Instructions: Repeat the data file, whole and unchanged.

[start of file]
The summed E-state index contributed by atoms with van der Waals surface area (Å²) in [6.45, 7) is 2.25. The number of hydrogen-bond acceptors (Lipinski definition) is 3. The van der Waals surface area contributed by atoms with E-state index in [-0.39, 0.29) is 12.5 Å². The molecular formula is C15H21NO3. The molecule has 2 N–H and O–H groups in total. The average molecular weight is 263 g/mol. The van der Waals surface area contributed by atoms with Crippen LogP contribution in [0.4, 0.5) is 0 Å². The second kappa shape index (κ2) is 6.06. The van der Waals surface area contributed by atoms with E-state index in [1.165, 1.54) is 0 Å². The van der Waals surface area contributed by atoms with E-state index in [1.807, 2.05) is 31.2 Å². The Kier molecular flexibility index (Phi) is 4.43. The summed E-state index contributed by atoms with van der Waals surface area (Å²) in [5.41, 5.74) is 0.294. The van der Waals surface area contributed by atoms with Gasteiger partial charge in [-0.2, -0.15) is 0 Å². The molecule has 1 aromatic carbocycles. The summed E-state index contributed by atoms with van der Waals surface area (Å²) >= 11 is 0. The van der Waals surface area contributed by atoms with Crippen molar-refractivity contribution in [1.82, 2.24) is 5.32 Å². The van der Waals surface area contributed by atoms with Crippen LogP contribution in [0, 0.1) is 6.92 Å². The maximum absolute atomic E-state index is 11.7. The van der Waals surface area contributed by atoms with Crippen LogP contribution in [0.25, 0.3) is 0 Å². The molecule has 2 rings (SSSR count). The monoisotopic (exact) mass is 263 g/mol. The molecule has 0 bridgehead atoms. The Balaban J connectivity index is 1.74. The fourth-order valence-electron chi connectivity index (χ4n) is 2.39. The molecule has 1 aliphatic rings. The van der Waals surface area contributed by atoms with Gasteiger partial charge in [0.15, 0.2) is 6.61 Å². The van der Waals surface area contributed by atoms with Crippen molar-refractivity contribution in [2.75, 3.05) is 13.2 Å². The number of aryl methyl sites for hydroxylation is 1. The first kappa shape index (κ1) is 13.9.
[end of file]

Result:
The summed E-state index contributed by atoms with van der Waals surface area (Å²) in [6.45, 7) is 2.25. The number of hydrogen-bond acceptors (Lipinski definition) is 3. The van der Waals surface area contributed by atoms with E-state index in [-0.39, 0.29) is 12.5 Å². The molecular formula is C15H21NO3. The molecule has 2 N–H and O–H groups in total. The average molecular weight is 263 g/mol. The van der Waals surface area contributed by atoms with Crippen LogP contribution in [0.4, 0.5) is 0 Å². The second kappa shape index (κ2) is 6.06. The van der Waals surface area contributed by atoms with E-state index in [1.165, 1.54) is 0 Å². The van der Waals surface area contributed by atoms with E-state index in [1.807, 2.05) is 31.2 Å². The Kier molecular flexibility index (Phi) is 4.43. The summed E-state index contributed by atoms with van der Waals surface area (Å²) in [5.41, 5.74) is 0.294. The van der Waals surface area contributed by atoms with Gasteiger partial charge in [-0.2, -0.15) is 0 Å². The molecule has 1 aromatic carbocycles. The summed E-state index contributed by atoms with van der Waals surface area (Å²) >= 11 is 0. The van der Waals surface area contributed by atoms with Crippen molar-refractivity contribution in [1.82, 2.24) is 5.32 Å². The van der Waals surface area contributed by atoms with Crippen LogP contribution in [0, 0.1) is 6.92 Å². The maximum absolute atomic E-state index is 11.7. The van der Waals surface area contributed by atoms with Crippen LogP contribution in [0.25, 0.3) is 0 Å². The molecule has 2 rings (SSSR count). The monoisotopic (exact) mass is 263 g/mol. The molecule has 0 bridgehead atoms. The Balaban J connectivity index is 1.74. The fourth-order valence-electron chi connectivity index (χ4n) is 2.39. The molecule has 1 aliphatic rings. The van der Waals surface area contributed by atoms with Gasteiger partial charge in [0.15, 0.2) is 6.61 Å². The van der Waals surface area contributed by atoms with Crippen molar-refractivity contribution in [2.75, 3.05) is 13.2 Å². The number of aryl methyl sites for hydroxylation is 1. The first kappa shape index (κ1) is 13.9.